2,983. It's a Mitzvah for the Owner to Redeem His Field
Hilchos Arachin Vacharamin 4:28
Let’s say that someone bought a field from his father – or from someone else from whom he might inherit it – and he consecrated it. It makes no difference whether he consecrated it after his father or the other person died, or if he consecrated it while his father or that other person was still alive and then he died. In either case, it is considered an ancestral field as per Leviticus 27:22: "…a field that he acquired which is not an ancestral field" – in other words, a field that is unable to be an ancestral field, excluding one that he could inherit.
Hilchos Arachin Vacharamin 5:1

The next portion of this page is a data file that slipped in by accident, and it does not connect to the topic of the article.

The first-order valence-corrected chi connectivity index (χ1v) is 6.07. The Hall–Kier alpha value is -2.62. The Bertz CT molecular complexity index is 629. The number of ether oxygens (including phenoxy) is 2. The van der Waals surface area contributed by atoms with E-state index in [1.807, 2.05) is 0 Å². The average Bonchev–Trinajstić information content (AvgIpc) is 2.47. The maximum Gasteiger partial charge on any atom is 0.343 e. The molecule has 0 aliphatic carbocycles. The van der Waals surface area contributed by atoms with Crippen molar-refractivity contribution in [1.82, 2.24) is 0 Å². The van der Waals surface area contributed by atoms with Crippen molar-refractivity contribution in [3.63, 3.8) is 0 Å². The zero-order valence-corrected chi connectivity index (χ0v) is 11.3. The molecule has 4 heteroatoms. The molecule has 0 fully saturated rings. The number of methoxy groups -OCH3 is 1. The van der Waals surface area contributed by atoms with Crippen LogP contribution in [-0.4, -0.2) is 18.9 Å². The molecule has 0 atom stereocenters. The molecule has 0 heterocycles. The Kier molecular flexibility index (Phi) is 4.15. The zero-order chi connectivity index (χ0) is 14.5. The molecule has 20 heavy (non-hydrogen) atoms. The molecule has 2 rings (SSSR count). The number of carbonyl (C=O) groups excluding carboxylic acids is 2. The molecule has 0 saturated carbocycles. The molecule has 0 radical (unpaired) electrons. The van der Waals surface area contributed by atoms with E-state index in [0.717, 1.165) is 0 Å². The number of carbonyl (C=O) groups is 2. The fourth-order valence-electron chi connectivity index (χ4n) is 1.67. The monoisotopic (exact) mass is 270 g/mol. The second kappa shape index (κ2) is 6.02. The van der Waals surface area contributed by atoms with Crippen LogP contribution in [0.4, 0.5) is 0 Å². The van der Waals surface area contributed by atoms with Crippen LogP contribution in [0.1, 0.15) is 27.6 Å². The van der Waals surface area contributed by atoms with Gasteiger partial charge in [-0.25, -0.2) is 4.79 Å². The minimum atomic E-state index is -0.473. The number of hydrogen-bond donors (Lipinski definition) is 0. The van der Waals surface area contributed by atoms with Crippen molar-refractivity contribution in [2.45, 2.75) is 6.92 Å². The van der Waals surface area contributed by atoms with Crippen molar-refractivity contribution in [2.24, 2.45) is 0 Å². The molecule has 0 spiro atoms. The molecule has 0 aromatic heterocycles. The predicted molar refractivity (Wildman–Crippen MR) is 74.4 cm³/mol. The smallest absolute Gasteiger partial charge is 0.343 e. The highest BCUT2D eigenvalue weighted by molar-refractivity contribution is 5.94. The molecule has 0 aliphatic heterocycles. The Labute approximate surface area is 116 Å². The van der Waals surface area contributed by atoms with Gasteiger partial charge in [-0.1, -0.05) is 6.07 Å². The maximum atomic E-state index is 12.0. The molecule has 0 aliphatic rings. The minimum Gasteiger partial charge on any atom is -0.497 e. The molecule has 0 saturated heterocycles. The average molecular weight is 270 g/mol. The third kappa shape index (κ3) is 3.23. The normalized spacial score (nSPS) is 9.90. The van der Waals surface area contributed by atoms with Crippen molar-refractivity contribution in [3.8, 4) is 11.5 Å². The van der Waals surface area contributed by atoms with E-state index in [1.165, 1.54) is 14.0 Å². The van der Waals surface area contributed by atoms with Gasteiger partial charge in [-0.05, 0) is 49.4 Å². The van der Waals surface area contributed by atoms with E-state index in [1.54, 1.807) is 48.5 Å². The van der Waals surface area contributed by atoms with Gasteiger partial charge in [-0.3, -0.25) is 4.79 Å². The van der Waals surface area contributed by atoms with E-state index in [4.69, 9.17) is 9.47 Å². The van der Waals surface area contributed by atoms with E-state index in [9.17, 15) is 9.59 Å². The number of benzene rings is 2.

If someone consecrates an ancestral field, it is a mitzvah for him to redeem it, therefore the owner takes precedence over other potential buyers. However, if he doesn’t want to redeem it, he is not compelled to do so. This is the case when yoveil is in effect; if yoveil arrives and he doesn’t redeem the field, it is confiscated for the kohanim, as has already been discussed. When yoveil is not in effect and fields aren’t confiscated for the kohanim, but rather they will eventually be redeemed, then the owner is compelled to make an opening bid and the field it is redeemed for its value like other consecrated property. If someone is willing to outbid the owner, he can redeem it. If not, it goes to the owner and he must pay what he bid. He may not bid less than four p'rutah so that the fifth he adds to it will not be less than a p'rutah.